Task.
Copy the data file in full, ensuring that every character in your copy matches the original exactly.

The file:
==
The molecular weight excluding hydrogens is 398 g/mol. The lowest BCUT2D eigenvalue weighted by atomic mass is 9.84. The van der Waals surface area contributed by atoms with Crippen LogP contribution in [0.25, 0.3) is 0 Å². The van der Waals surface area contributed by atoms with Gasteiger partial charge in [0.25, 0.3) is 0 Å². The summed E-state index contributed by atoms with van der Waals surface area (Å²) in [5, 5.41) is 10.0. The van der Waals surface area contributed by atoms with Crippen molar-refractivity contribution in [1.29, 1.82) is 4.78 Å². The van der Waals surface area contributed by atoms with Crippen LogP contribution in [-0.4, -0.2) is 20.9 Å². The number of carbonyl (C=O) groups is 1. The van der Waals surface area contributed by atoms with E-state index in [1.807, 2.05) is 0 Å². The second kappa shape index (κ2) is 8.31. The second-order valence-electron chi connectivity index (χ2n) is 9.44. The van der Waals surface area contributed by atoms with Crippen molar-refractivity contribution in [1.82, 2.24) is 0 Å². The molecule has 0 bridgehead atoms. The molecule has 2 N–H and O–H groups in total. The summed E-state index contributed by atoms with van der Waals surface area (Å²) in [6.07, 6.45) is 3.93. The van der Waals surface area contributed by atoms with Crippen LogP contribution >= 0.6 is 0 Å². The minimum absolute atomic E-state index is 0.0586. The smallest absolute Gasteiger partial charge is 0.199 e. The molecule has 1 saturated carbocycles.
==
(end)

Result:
The molecular weight excluding hydrogens is 398 g/mol. The lowest BCUT2D eigenvalue weighted by atomic mass is 9.84. The van der Waals surface area contributed by atoms with Crippen LogP contribution in [0.25, 0.3) is 0 Å². The van der Waals surface area contributed by atoms with Gasteiger partial charge in [0.25, 0.3) is 0 Å². The summed E-state index contributed by atoms with van der Waals surface area (Å²) in [5, 5.41) is 10.0. The van der Waals surface area contributed by atoms with Crippen molar-refractivity contribution in [1.29, 1.82) is 4.78 Å². The van der Waals surface area contributed by atoms with Crippen LogP contribution in [-0.4, -0.2) is 20.9 Å². The number of carbonyl (C=O) groups is 1. The van der Waals surface area contributed by atoms with E-state index in [1.807, 2.05) is 0 Å². The second kappa shape index (κ2) is 8.31. The second-order valence-electron chi connectivity index (χ2n) is 9.44. The van der Waals surface area contributed by atoms with Crippen molar-refractivity contribution in [1.82, 2.24) is 0 Å². The molecule has 0 bridgehead atoms. The molecule has 2 N–H and O–H groups in total. The summed E-state index contributed by atoms with van der Waals surface area (Å²) in [6.07, 6.45) is 3.93. The van der Waals surface area contributed by atoms with Crippen LogP contribution >= 0.6 is 0 Å². The minimum absolute atomic E-state index is 0.0586. The smallest absolute Gasteiger partial charge is 0.199 e. The molecule has 1 saturated carbocycles.